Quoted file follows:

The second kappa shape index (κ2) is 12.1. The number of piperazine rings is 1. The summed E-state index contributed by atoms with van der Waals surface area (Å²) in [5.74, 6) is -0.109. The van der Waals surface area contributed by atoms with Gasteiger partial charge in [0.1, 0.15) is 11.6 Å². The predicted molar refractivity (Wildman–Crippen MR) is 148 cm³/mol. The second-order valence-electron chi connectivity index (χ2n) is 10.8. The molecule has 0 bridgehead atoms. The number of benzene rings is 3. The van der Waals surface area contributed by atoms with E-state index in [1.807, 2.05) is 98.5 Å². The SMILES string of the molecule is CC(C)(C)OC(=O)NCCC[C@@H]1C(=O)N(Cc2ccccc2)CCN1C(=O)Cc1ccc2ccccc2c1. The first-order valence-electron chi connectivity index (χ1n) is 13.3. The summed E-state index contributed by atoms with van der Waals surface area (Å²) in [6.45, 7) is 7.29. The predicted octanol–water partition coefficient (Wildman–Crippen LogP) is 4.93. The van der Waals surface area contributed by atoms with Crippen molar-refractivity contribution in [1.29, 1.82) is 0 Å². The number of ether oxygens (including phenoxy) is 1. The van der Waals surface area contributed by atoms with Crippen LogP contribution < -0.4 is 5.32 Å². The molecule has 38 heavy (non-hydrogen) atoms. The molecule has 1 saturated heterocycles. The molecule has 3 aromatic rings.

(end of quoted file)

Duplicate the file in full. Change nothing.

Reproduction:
The second kappa shape index (κ2) is 12.1. The number of piperazine rings is 1. The summed E-state index contributed by atoms with van der Waals surface area (Å²) in [5.74, 6) is -0.109. The van der Waals surface area contributed by atoms with Gasteiger partial charge in [0.1, 0.15) is 11.6 Å². The predicted molar refractivity (Wildman–Crippen MR) is 148 cm³/mol. The second-order valence-electron chi connectivity index (χ2n) is 10.8. The molecule has 0 bridgehead atoms. The number of benzene rings is 3. The van der Waals surface area contributed by atoms with E-state index in [1.807, 2.05) is 98.5 Å². The SMILES string of the molecule is CC(C)(C)OC(=O)NCCC[C@@H]1C(=O)N(Cc2ccccc2)CCN1C(=O)Cc1ccc2ccccc2c1. The first-order valence-electron chi connectivity index (χ1n) is 13.3. The summed E-state index contributed by atoms with van der Waals surface area (Å²) in [6.45, 7) is 7.29. The predicted octanol–water partition coefficient (Wildman–Crippen LogP) is 4.93. The van der Waals surface area contributed by atoms with Crippen molar-refractivity contribution in [1.29, 1.82) is 0 Å². The number of ether oxygens (including phenoxy) is 1. The van der Waals surface area contributed by atoms with Crippen LogP contribution < -0.4 is 5.32 Å². The molecule has 38 heavy (non-hydrogen) atoms. The molecule has 1 saturated heterocycles. The molecule has 3 aromatic rings.